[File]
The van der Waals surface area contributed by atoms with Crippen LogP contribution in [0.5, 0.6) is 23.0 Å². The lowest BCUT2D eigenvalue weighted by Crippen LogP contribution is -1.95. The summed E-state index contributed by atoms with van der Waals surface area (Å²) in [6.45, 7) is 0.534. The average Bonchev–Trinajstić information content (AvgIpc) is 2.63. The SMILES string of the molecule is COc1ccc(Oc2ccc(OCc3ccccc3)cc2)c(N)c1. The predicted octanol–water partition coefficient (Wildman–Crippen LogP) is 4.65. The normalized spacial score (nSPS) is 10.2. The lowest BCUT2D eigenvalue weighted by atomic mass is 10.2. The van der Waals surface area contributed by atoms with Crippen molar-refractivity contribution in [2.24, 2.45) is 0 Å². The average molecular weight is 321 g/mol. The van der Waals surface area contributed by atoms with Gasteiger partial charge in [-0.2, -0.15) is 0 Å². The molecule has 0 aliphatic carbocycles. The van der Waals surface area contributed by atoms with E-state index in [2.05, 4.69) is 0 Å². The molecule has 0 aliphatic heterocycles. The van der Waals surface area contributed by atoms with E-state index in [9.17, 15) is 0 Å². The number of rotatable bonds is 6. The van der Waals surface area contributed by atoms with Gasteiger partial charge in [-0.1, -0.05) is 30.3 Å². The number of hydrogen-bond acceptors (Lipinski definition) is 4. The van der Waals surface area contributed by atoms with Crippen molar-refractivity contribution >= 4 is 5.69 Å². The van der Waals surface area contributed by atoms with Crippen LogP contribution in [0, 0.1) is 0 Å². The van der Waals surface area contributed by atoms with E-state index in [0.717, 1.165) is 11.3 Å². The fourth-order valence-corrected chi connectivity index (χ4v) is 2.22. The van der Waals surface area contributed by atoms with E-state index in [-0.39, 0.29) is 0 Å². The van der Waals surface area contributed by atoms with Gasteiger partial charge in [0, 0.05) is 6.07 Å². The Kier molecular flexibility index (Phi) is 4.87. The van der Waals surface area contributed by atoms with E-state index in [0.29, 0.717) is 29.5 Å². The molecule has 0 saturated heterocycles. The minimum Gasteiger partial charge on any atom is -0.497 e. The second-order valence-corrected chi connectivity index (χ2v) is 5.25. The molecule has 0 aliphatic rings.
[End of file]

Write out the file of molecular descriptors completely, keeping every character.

The van der Waals surface area contributed by atoms with Crippen LogP contribution in [0.5, 0.6) is 23.0 Å². The lowest BCUT2D eigenvalue weighted by Crippen LogP contribution is -1.95. The summed E-state index contributed by atoms with van der Waals surface area (Å²) in [6.45, 7) is 0.534. The average Bonchev–Trinajstić information content (AvgIpc) is 2.63. The SMILES string of the molecule is COc1ccc(Oc2ccc(OCc3ccccc3)cc2)c(N)c1. The predicted octanol–water partition coefficient (Wildman–Crippen LogP) is 4.65. The normalized spacial score (nSPS) is 10.2. The lowest BCUT2D eigenvalue weighted by atomic mass is 10.2. The van der Waals surface area contributed by atoms with Crippen molar-refractivity contribution in [2.24, 2.45) is 0 Å². The average molecular weight is 321 g/mol. The van der Waals surface area contributed by atoms with Gasteiger partial charge in [-0.2, -0.15) is 0 Å². The molecule has 0 aliphatic carbocycles. The van der Waals surface area contributed by atoms with E-state index in [2.05, 4.69) is 0 Å². The molecule has 0 aliphatic heterocycles. The van der Waals surface area contributed by atoms with E-state index in [9.17, 15) is 0 Å². The number of rotatable bonds is 6. The van der Waals surface area contributed by atoms with Gasteiger partial charge in [-0.1, -0.05) is 30.3 Å². The number of hydrogen-bond acceptors (Lipinski definition) is 4. The van der Waals surface area contributed by atoms with Crippen molar-refractivity contribution >= 4 is 5.69 Å². The van der Waals surface area contributed by atoms with Crippen LogP contribution in [0, 0.1) is 0 Å². The van der Waals surface area contributed by atoms with E-state index in [0.717, 1.165) is 11.3 Å². The fourth-order valence-corrected chi connectivity index (χ4v) is 2.22. The van der Waals surface area contributed by atoms with E-state index in [-0.39, 0.29) is 0 Å². The van der Waals surface area contributed by atoms with Gasteiger partial charge in [0, 0.05) is 6.07 Å². The Kier molecular flexibility index (Phi) is 4.87. The van der Waals surface area contributed by atoms with E-state index in [0.29, 0.717) is 29.5 Å². The molecule has 0 saturated heterocycles. The minimum Gasteiger partial charge on any atom is -0.497 e. The second-order valence-corrected chi connectivity index (χ2v) is 5.25. The molecule has 0 aliphatic rings.